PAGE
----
In Ethiopia, There Are Over 1.8 Million Displaced Persons, IOM Report Reveals

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An IOM enumerator collects data in Oromia region based on the Displacement Tracking Matrix (DTM)’s methodology. Data collected includes the multi-sectoral needs and impacts of COVID-19 on the internally displaced persons. Photo: IOM 

A new report on internal displacement by the International Organisation for Migration (IOM) has revealed that there are more than 1.8 million internally displaced persons (IDPs) in Ethiopia.

Completed this September and endorsed by Ethiopian authorities, the report contains data collected between June and July 2020 through the assessment of more than 1,200 IDP sites and over 1,200 villages where IDPs had reportedly returned.

The primary cause of displacement: conflict, which has resulted in 1,233,557 IDPs across this country. The second highest cause: drought, which displaced 351,062 IDPs, followed by seasonal floods (displacing 104,696 IDPs) and flash floods (50,093).

This is the first time that the Displacement Tracking Matrix (DTM) obtained authorisation to conduct its Site Assessment tool in the Southern Nations, Nationalities, and People’s Region (SNNPR) and in the newly established Sidama Region in the country.

A total of 93,982 IDPs were found in both regions where 66,994 IDPs (71%) were displaced due to conflict and 26,988 IDPs (29%) were displaced due to flash floods.

The assessment of regions may differ from round to round due to insecurity, road inaccessibility and climate related issues.

However, through its Site Assessment, DTM managed to cover the 11 regions of Ethiopia this round which include Afar, Amhara, Benishangul Gumuz, Dire Dawa, Gambella, Harari, Oromia, Sidama, SNNPR, Somali and Tigray.

The report combines findings from both IOM’s Site Assessment which tracks the number of IDPs and IOM’s Village Assessment Survey tool which tracks the number of IDPs who are returning to their communities and needs.

The Village Assessment Survey also assesses the capacity of villages to absorb returns through the availability of services with a focus on livelihoods and reintegration.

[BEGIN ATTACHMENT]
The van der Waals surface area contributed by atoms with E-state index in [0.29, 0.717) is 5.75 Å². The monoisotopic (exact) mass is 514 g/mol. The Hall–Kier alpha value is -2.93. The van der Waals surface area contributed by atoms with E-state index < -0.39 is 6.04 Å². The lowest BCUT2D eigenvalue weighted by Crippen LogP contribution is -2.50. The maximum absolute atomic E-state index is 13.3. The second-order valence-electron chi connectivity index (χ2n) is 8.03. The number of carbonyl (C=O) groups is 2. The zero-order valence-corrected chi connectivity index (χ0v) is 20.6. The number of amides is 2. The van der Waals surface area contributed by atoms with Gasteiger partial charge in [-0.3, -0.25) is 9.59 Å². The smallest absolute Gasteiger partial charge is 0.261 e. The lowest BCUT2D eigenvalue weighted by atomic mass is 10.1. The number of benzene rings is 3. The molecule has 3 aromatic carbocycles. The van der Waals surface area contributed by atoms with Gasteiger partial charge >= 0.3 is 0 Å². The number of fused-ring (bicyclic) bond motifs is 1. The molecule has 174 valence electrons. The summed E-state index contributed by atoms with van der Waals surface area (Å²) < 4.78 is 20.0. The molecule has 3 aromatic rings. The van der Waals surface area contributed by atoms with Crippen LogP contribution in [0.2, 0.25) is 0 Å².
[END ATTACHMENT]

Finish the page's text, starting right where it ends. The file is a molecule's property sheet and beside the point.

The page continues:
The government has been leading a return initiative since April 2019. This followed as displacement reached a peak of 3.04 million IDPs in March 2019.

Through the Village Assessment Survey tool, a total of 1,400,892 returning IDPs were identified throughout the country. A large majority of them (1,328,652 individual or 95 per cent of the total) were initially displaced due to conflict.

IOM Ethiopia has been conducting its Site Assessment tool since 2016 and its Village Assessment Survey tool since June 2019.

Acting Coordinator of DTM Ethiopia, Sarah Choong, says “we are happy to continue providing comprehensive and reliable data on internally displaced persons and returning IDPs throughout the country via our National Displacement Report. It is our hope that this data will be well used to inform humanitarian responses and guide policy making.”

The data and report are used to assist national, regional and local government counterparts in tracking the fluid mobility situation in Ethiopia.

IOM’s Displacement Tracking Matrix (DTM) works closely with the National Disaster Risk Management Commission (NDRMC), for its mobility tracking component under which fall the Site Assessment and Village Assessment Surveys.

DTM also works with the Ministry of Labour and Social Affairs (MoLSA) for its flow monitoring component which tracks incoming and outgoing migration flows and trends in key locations of high mobility in the country.

Besides the government, the data collected through the Displacement Tracking Matrix is also shared with humanitarian counterparts to inform programming, strategic planning, targeted humanitarian responses and for advocacy purposes. The data is also used in institutional documents, including the Humanitarian Needs Overview and Humanitarian Response Plan.

This round of IOM DTM reporting was made possible through the support of the European Civil Protection and Humanitarian Aid Operations (ECHO), the Government of Germany and the Swedish International Development Cooperation Agency (SIDA).

 

 

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